Addiction Surpasses Cancer as Biggest Health Epidemic of Our Time

cancer 389921 640

cancer 389921 640

For almost two decades the United States has suffered from its worst addiction crisis ever. The Centers for Disease Control and Prevention labeled the problem a full-on epidemic in 2012, increasing threat levels across the country from crisis-level to epidemic-level. Then, in 2017, President Trump labeled the opiate epidemic a National Public Health Emergency, the first of its kind. Now, the U.S. Surgeon General is reporting that the addiction problem has grown so risky and so severe than it outmatches the growing cancer problem.

When the surgeon general tackled the smoking problem in the 1960s, it was to increase nationwide awareness of the risks of tobacco, risks that we are all quite cognizant of today. Recently, the Surgeon General released similar findings on the subject of substance abuse, information that all Americans need to be made aware of. This report put addiction into perspective, pointing out the real risks involved with substance abuse, and why addiction to drugs and alcohol is the single greatest health risk our nation faces at this time.

The Surgeon General’s Report

According to the surgeon general’s report, more people use prescription opioid drugs than those who use tobacco. There are more Americans who suffer from a substance abuse habit than cancer. Twenty percent of the American population engages in binge drinking. Substance abuse is the most expensive health problem our country currently faces, hitting a price tag of four-hundred and twenty-billion dollars every year. More than twenty-four million Americans are addicted to drugs and alcohol.

We can see that just based off of the numbers alone, substance abuse is now a bigger problem than cancer is. There are almost twice as many drug addicts and alcoholics in the U.S. as there are cancer patients. And that does not even account for the numbers of Americans who binge drink, who occasionally do drugs, and who are at risk for developing a substance abuse problem. That is simply the sheer number of people who are actively hooked on drugs and alcohol.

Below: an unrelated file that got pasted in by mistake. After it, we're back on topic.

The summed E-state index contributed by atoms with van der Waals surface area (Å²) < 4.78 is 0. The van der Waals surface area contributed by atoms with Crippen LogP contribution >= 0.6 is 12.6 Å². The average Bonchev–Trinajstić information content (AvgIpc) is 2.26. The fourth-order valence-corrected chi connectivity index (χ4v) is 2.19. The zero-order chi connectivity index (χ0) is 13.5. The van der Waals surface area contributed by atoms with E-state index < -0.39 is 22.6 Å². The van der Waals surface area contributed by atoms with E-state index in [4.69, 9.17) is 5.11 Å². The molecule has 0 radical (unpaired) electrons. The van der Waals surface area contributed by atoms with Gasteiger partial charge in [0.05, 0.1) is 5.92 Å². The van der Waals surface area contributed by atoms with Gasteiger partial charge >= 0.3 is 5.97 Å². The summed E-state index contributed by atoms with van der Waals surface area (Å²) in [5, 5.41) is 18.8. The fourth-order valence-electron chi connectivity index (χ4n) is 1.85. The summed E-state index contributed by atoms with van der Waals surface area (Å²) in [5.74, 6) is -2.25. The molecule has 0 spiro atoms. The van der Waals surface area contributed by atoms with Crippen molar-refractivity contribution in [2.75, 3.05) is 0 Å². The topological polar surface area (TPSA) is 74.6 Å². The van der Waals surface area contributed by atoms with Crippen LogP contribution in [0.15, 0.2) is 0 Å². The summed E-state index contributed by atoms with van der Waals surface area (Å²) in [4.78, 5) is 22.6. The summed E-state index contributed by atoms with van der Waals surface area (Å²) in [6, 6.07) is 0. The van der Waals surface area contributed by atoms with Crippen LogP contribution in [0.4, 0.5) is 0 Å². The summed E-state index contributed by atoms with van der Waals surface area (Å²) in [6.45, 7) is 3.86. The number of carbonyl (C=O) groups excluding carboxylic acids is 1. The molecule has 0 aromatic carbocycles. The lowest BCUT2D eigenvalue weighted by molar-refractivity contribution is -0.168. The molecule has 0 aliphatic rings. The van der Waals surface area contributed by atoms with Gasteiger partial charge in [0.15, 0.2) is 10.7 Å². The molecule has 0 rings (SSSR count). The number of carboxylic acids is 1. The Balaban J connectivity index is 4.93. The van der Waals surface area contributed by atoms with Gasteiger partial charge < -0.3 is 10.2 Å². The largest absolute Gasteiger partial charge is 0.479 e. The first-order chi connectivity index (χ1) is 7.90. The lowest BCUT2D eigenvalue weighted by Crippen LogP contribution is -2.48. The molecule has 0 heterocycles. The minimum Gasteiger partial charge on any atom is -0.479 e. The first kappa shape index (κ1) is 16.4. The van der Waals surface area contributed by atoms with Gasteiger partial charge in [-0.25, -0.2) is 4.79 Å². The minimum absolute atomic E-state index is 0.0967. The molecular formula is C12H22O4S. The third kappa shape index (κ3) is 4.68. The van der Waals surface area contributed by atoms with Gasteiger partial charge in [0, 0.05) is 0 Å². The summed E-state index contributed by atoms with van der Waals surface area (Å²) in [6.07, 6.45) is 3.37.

And then, of course, there is the effect that drug users and alcoholics have on the country that cancer patients do not have. Drug addicts and alcoholics are damaging to the workforce, damaging to themselves; they lie, cheat, steal, murder, and commit a wide range of other crimes. Not all drug addicts and alcoholics are criminals, but almost all criminals are drug abusers or alcohol misusers, per the Bureau of Justice and Crime Statistics.

According to the Surgeon General, we still do not invest nearly the resources into drug and alcohol addiction as we do into cancer and diabetes. That has to change because drug abuse and alcoholism actually poses a greater risk to our nation in not only the sheer number of people affected but also in the severe amount of collateral damage that such individuals impose upon their immediate environments. It is flawed that we have not yet taken a more positive, decisive stance in addressing addiction, considering the threats this problem poses to our nation.

We Need to Change Our Perspective

According to the surgeon general’s report, the primary reason why addiction is still not treated with the level of attention and insistence that it deserves is purely a result of our erroneous, dated thinking in regards to substance abuse. To this day, the majority of Americans still view drug abuse and alcoholism as a poor lifestyle choice, a weakness of one’s morality and integrity, a moral choice and criminal inclination, not a mind-numbing affliction or unbreakable habit which is what it actually is.

The truth about addiction is that it is far more serious, controlling, and unbreakable than we would like to believe. Addicts are completely at the whim of their dependence habits, whether they are making criminal decisions in the process or not. Addicts need help and treatment. This is not a problem that one can “incarcerate away” or “punish away.”

We need to change our perspective and adopt a correct view of substance abuse. We need to organize our efforts in addressing substance abuse from a method of treatment and rehabilitation, not punishment, incarceration, or being ostracized from society. Addiction is not a problem that will fix itself that we can just ignore. We need to work together as a nation to treat and rehabilitate drug addicts. The surgeon general has long since seen this as the necessary approach, and it is time the rest of us see it that way.


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